However, a section of activists linked to political violence, think otherwise. They say the BNP has been rendered impotent, as the violent militant activists of Islami Chhatra Shibir (ICS), the student front of JeI, dissociated themselves from the BNP, the pilot party of the 20-party alliance, following the execution of top four JeI leaders between 2013 and 2015 for war crimes.
They said BNP, the biggest ally of JeI took up no political campaign after the execution of JeI leaders, executed for war crimes. The militant ICS activists left BNP's student front Bangladesh Jatiyatabadi Chhara Dal (JCD) after their join campaign of blockade failed in 2015.
However, as BNP is a hybrid party including nationalists, rightists and pro-liberation forces, it refrained from openly supporting war criminals. Though the party criticised the formation and procedures of the International Crimes Tribunals and some its verdicts, the party never called for any political campaign after the execution of war criminals, including its central leader War Criminal Salahuddin Quader Chowdhury.
They think realising the situation BNP, refrained from going for any harsher campaign as it lacked popular support and organisational strength. However, they anticipate a big reprisal if a recent initiative undertaken to reunite ICS militants and violent JCD activists, become successful.
Meanwhile, a section of the BNP rivals, analysed the latest design of BNP differently saying, the party lost leadership and mechanism to spearhead violent movement against the government as the general people have dissociated themselves from BNP, as the party pursued many wrong polices during its terms in office and also during its days in opposition.
Besides its failure in meeting the country's shortfall of essentials and utilities including electricity, due to wrong and weak policies during its rule between 1991 to 1996 and 2001 to 2006, the party also failed to act as an effective opposition party during 2009 till to date. On the other hand the death of several hundred people and maiming of thousands of others, especially during fire bomb attacks in the first three months of 2015, in the name of blockade the party lost its support up to a great extent.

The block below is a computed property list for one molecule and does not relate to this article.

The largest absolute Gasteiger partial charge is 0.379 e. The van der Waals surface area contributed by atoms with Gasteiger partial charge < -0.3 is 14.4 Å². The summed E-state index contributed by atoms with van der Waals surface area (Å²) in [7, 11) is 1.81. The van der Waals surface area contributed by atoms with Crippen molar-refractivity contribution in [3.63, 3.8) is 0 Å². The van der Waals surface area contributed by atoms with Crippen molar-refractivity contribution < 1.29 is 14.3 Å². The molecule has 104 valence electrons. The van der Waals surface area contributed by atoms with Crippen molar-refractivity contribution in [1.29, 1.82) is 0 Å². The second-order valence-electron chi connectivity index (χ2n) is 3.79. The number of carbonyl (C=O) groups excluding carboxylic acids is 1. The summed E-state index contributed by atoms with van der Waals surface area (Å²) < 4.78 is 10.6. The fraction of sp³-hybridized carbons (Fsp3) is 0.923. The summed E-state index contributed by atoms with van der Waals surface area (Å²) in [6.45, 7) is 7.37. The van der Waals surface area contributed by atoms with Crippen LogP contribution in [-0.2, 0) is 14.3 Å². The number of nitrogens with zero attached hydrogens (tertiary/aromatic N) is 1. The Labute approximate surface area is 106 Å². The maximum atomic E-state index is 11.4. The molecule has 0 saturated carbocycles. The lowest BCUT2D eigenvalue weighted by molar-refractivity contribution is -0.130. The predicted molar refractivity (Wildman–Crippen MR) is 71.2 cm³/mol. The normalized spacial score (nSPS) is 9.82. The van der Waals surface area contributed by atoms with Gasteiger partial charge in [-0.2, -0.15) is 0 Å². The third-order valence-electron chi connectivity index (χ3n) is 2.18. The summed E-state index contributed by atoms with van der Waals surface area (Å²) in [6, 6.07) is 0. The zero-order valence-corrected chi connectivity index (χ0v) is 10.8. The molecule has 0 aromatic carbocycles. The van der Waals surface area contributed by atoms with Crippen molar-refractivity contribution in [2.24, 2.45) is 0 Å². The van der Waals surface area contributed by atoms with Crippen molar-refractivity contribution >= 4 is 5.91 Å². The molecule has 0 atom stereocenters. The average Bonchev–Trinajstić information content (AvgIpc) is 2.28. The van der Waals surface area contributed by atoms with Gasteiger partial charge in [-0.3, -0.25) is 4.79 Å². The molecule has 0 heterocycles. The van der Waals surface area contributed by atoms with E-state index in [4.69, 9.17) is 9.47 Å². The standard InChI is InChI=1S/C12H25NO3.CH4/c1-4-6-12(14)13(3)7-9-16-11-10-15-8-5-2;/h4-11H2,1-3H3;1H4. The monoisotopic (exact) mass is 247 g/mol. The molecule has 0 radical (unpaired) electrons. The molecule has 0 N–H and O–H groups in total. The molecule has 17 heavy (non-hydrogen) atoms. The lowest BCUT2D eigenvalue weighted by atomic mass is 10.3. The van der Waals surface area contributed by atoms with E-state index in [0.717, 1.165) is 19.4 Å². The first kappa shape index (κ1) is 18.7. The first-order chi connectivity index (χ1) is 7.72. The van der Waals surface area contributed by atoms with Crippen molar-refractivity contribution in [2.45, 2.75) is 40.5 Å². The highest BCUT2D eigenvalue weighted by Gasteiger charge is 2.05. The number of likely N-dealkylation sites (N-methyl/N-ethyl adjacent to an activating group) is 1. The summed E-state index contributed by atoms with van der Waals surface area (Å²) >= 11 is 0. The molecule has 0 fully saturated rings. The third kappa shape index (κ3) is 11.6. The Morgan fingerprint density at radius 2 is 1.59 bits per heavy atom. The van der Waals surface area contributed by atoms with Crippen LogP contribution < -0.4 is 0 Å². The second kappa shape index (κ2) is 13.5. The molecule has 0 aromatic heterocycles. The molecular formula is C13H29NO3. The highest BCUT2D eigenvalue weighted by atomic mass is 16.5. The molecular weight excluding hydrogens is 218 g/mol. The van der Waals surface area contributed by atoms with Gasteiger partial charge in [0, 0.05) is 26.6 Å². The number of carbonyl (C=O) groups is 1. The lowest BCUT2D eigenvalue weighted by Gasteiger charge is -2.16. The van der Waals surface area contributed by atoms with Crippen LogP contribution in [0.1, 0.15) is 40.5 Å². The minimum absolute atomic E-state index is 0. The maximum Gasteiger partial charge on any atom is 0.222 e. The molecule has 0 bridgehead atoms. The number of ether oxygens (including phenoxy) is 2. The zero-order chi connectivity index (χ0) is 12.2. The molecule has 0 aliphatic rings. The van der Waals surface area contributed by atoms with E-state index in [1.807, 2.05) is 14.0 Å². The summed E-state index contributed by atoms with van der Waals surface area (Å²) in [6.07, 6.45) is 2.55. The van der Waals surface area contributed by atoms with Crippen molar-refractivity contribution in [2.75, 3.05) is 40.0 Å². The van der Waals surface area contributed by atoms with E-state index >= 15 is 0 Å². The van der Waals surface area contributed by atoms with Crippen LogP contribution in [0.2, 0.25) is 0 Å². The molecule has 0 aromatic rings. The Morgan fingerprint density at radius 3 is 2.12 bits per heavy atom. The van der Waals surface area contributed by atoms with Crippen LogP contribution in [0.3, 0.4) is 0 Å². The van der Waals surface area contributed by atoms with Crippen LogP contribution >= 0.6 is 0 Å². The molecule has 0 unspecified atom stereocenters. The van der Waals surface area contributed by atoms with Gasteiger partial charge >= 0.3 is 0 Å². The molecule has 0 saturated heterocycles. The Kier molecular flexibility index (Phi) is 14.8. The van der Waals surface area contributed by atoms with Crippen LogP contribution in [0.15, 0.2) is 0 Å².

Since 2015, the party failed to involve the general people in its anti government campaigns. Even when Begum Zia was sentenced there was no popular outburst anywhere in the country. However, small groups of BNP activists tried to take to the street, but in absence of people's participation they could not maintain their position on the streets in the face of police actions.
Since 1991 when real democracy led by politicians was restored removing a quasi democracy headed by military generals turned politicians both Awami League and BNP had called hartal frequently, some of which continued even for days, but those were not so deadly as those hartals and blockades of 2013 and 2015.
Democracy, the leadership in political parties and their nature of campaign in Bangladesh are still in the stage of evolution. It is expected that violence will completely be removed by peaceful political agenda. To achieve this status cooperation of all including the ruling and opposition parties, law enforcers and the general people are imperative.
Nizam Ahmed is Business Editor,
The Daily Observer